TCD enters ‘The Economist’ top 50 EMBA ranking

Programmes measured on personal development, educational experience, and career development

Trinity College Dublin's Executive MBA programme has been listed 44th in The Economist magazine's global ranking of Executive MBA (EMBA) programmes.

UCD's Michael Smurfit Graduate School of Business Executive MBA programme, delivered at the Michael Smurfit Graduate School of Business, the only other Irish programme listed, came in at 59th position.

An Executive MBA, or EMBA, is a graduate level degree with a focus on business and while it is similar to full-time MBA programmes, the EMBA is often delivered on a part-time basis and is geared towards working professionals seeking to develop their leadership skills.

The latest ranking, which assesses programmes according to two broad measures - personal development and educational experience and career development - is topped by the Yale School of Management programme, followed in second place by the EMBA programme at UCLAS/NAS, a programme jointly based in the United States and Singapore.


Three of the top ten programmes that feature in The Economist's rankings are run jointly by schools based in north America and schools in different countries, or continents while three others are run by business schools based outside the US and Canada.

Trinity Business School's programme, which rose 15 places from 59th place last year is also ranked first place in Ireland.

Professor Andrew Burke, Dean of Trinity Business School said: "This ranking demonstrates that Trinity Business School's ambitious high growth strategy is bearing fruit. The school is the fastest growing School in Europe, growing 78 per cent in the last two years alone. Trinity is well-known for its world class research, but it is the combination of research plus industry experience that gives Trinity graduates an edge on the competition. The timing of the announcement coincides with the School expansion of Executive Education programmes."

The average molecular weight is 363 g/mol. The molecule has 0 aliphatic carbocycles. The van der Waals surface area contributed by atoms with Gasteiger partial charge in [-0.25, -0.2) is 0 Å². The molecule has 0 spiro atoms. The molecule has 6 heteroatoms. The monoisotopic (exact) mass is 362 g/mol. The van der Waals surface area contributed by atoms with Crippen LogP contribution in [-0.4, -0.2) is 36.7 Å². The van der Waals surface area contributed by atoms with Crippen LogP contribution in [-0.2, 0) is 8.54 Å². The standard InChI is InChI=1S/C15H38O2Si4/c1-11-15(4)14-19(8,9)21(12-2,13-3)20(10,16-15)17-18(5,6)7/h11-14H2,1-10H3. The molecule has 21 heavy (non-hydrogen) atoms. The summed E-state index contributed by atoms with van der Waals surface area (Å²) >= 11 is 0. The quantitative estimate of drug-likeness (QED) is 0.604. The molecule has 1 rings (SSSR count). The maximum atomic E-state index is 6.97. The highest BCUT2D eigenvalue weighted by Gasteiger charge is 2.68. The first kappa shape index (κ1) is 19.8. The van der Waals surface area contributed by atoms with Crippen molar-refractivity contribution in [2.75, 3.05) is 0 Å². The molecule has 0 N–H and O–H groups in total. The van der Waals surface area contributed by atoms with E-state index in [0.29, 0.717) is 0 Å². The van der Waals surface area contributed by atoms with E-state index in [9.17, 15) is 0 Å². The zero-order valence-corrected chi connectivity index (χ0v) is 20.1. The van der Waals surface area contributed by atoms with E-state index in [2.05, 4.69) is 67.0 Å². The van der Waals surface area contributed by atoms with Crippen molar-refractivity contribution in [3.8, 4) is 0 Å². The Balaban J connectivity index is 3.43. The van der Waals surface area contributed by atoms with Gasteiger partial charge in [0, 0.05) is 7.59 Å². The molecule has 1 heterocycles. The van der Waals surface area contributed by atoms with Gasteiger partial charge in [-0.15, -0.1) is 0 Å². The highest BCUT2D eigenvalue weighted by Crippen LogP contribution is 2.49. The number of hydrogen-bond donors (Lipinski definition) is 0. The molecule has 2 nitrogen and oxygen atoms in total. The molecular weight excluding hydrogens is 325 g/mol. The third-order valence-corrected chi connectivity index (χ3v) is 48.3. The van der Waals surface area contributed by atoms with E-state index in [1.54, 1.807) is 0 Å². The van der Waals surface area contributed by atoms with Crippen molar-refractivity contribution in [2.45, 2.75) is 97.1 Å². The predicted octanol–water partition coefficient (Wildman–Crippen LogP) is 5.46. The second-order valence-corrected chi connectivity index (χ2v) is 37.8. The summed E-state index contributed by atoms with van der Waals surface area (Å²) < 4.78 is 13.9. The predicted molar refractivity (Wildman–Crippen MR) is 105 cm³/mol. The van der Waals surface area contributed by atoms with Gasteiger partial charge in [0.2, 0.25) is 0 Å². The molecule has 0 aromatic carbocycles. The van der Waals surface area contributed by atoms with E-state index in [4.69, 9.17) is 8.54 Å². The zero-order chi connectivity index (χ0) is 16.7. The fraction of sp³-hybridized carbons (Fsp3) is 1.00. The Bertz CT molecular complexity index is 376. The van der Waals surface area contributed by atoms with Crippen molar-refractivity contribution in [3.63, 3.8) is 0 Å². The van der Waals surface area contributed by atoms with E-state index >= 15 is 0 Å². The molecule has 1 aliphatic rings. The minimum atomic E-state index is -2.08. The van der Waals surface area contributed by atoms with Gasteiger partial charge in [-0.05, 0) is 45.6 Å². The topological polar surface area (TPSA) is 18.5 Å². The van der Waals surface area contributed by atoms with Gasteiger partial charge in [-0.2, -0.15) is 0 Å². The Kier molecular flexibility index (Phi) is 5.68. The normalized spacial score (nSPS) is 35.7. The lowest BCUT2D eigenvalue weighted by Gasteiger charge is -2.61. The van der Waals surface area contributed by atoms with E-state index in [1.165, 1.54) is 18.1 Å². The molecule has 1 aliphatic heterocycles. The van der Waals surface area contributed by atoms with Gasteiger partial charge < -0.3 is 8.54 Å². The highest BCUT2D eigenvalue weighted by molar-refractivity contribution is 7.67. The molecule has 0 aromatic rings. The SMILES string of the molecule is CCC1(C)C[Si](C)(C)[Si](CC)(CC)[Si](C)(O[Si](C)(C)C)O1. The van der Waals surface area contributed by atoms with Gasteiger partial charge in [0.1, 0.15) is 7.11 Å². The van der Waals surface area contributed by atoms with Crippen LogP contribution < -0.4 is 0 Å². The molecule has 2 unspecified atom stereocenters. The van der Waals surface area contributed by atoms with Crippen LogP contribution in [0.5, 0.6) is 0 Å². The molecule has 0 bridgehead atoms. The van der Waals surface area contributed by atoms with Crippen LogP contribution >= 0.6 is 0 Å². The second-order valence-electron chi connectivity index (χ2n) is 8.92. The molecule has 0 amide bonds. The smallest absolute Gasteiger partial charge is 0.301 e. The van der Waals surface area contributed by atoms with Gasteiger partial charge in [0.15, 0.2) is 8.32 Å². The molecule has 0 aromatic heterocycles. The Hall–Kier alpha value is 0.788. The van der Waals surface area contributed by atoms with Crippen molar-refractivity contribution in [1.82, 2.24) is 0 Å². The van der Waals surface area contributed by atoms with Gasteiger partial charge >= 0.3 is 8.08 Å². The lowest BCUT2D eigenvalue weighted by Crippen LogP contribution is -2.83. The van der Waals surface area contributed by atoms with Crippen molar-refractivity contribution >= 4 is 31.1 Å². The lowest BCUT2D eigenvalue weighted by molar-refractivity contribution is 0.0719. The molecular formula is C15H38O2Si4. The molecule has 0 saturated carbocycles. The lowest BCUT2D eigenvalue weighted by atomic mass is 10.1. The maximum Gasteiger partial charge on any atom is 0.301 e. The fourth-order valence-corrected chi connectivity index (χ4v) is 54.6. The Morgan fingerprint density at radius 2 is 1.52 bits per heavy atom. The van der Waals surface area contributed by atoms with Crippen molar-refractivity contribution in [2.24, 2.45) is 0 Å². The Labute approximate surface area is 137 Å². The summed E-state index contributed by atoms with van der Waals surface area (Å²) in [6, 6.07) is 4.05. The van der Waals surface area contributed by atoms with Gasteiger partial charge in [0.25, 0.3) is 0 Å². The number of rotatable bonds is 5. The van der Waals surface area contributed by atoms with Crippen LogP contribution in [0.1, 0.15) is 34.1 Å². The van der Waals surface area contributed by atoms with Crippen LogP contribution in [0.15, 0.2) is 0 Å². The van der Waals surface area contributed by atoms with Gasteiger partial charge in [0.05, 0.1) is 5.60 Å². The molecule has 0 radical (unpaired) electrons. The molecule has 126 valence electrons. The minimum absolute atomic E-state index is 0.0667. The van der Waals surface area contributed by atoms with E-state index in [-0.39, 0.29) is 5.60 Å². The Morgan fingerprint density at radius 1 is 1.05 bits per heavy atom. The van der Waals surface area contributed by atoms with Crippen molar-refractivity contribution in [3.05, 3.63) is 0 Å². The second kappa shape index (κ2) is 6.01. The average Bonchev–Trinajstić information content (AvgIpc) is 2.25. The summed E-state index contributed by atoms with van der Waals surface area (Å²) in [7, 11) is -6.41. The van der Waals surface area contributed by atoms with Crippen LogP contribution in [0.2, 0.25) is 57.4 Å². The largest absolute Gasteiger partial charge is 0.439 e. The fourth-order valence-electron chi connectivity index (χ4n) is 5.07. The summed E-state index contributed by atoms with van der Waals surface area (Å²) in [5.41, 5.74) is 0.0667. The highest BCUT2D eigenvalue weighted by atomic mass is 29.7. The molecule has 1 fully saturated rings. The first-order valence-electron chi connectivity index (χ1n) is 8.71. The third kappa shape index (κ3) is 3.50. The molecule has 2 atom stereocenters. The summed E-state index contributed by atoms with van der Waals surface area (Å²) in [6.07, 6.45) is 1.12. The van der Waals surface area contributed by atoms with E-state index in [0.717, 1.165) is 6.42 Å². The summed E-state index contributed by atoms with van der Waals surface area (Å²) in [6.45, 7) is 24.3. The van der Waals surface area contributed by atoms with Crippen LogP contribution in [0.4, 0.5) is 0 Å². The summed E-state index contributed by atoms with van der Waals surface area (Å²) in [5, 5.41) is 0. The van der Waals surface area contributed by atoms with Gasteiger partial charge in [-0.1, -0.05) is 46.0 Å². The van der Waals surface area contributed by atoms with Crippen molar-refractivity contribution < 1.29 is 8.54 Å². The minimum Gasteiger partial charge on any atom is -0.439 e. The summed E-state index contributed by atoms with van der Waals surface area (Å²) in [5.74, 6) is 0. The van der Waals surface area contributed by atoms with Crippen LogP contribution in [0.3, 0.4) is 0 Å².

Director of the Trinity Executive MBA, Professor Amanda Shantz said: "The Trinity Executive MBA is distinct because our students are provided with an opportunity to put theory-to-practice. Each student is charged with creating bespoke solutions to multinationals, social enterprises, and SMEs. The skills that our students develop from these experiences position them as future leaders in their fields."

Meanwhile, the UCD College of Business has retained its AACSB (The Association to Advance Collegiate Schools of Business) accreditation, one of the world’s foremost business school accreditations.

The college is one of only 86 worldwide and the only business faculty in Ireland to hold a triple accreditation (or Triple Crown accreditation) from international accreditation bodies for Schools of Business – EQUIS (Europe); AACSB (US); and AMBA (UK).

Speaking following the announcement, Prof Anthony Brabazon, Dean of the UCD College of Business said: "The achievement of AACSB re-accreditation and the maintenance of our Triple Crown status is a hugely important independent endorsement of UCD College of Business as an institution and of our consistent standards of excellence in business education.

“Maintaining and enhancing our reputation internationally requires commitment and ambition that is backed up by investment in faculty, research, facilities as well as innovation in teaching and learning methods, to deliver the optimum learning environment. That’s why initiatives like our five-year investment programme to 2020 are key to our future success while also supporting business and society in Ireland and globally.”

Éanna Ó Caollaí

Éanna Ó Caollaí

Iriseoir agus Eagarthóir Gaeilge An Irish Times. Éanna Ó Caollaí is The Irish Times' Irish Language Editor, editor of The Irish Times Student Hub, and Education Supplements editor.